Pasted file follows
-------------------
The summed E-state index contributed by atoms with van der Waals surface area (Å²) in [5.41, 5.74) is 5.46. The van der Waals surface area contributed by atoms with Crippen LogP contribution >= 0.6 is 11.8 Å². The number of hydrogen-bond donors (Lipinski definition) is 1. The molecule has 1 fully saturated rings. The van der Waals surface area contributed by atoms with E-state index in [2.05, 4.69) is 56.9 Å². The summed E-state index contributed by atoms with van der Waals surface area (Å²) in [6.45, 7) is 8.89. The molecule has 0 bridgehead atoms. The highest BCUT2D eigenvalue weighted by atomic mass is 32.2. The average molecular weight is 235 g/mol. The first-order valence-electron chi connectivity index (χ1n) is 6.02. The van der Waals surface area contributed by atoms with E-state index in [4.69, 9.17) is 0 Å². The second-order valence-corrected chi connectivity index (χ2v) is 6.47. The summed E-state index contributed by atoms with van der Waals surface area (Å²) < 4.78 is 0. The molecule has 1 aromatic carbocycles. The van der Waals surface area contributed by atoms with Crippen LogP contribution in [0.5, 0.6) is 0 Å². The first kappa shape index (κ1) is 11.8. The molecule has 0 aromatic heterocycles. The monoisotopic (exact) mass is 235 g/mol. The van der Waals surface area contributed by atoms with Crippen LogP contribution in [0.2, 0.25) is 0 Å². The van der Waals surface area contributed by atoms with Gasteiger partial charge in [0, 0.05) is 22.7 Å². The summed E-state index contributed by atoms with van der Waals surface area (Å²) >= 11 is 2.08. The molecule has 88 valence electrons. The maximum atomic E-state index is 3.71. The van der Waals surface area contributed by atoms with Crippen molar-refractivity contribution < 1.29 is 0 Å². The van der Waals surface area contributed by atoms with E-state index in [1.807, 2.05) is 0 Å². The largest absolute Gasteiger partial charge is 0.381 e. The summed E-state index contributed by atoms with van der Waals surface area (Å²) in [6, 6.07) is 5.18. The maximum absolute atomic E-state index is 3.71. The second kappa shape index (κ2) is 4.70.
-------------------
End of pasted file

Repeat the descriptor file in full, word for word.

The summed E-state index contributed by atoms with van der Waals surface area (Å²) in [5.41, 5.74) is 5.46. The van der Waals surface area contributed by atoms with Crippen LogP contribution >= 0.6 is 11.8 Å². The number of hydrogen-bond donors (Lipinski definition) is 1. The molecule has 1 fully saturated rings. The van der Waals surface area contributed by atoms with E-state index in [2.05, 4.69) is 56.9 Å². The summed E-state index contributed by atoms with van der Waals surface area (Å²) in [6.45, 7) is 8.89. The molecule has 0 bridgehead atoms. The highest BCUT2D eigenvalue weighted by atomic mass is 32.2. The average molecular weight is 235 g/mol. The first-order valence-electron chi connectivity index (χ1n) is 6.02. The van der Waals surface area contributed by atoms with E-state index in [4.69, 9.17) is 0 Å². The second-order valence-corrected chi connectivity index (χ2v) is 6.47. The summed E-state index contributed by atoms with van der Waals surface area (Å²) < 4.78 is 0. The molecule has 1 aromatic carbocycles. The van der Waals surface area contributed by atoms with Crippen LogP contribution in [0.5, 0.6) is 0 Å². The first kappa shape index (κ1) is 11.8. The molecule has 0 aromatic heterocycles. The monoisotopic (exact) mass is 235 g/mol. The van der Waals surface area contributed by atoms with Crippen LogP contribution in [0.2, 0.25) is 0 Å². The van der Waals surface area contributed by atoms with Gasteiger partial charge in [0, 0.05) is 22.7 Å². The summed E-state index contributed by atoms with van der Waals surface area (Å²) >= 11 is 2.08. The molecule has 88 valence electrons. The maximum atomic E-state index is 3.71. The van der Waals surface area contributed by atoms with Crippen molar-refractivity contribution < 1.29 is 0 Å². The van der Waals surface area contributed by atoms with E-state index in [1.807, 2.05) is 0 Å². The largest absolute Gasteiger partial charge is 0.381 e. The summed E-state index contributed by atoms with van der Waals surface area (Å²) in [6, 6.07) is 5.18. The maximum absolute atomic E-state index is 3.71. The second kappa shape index (κ2) is 4.70.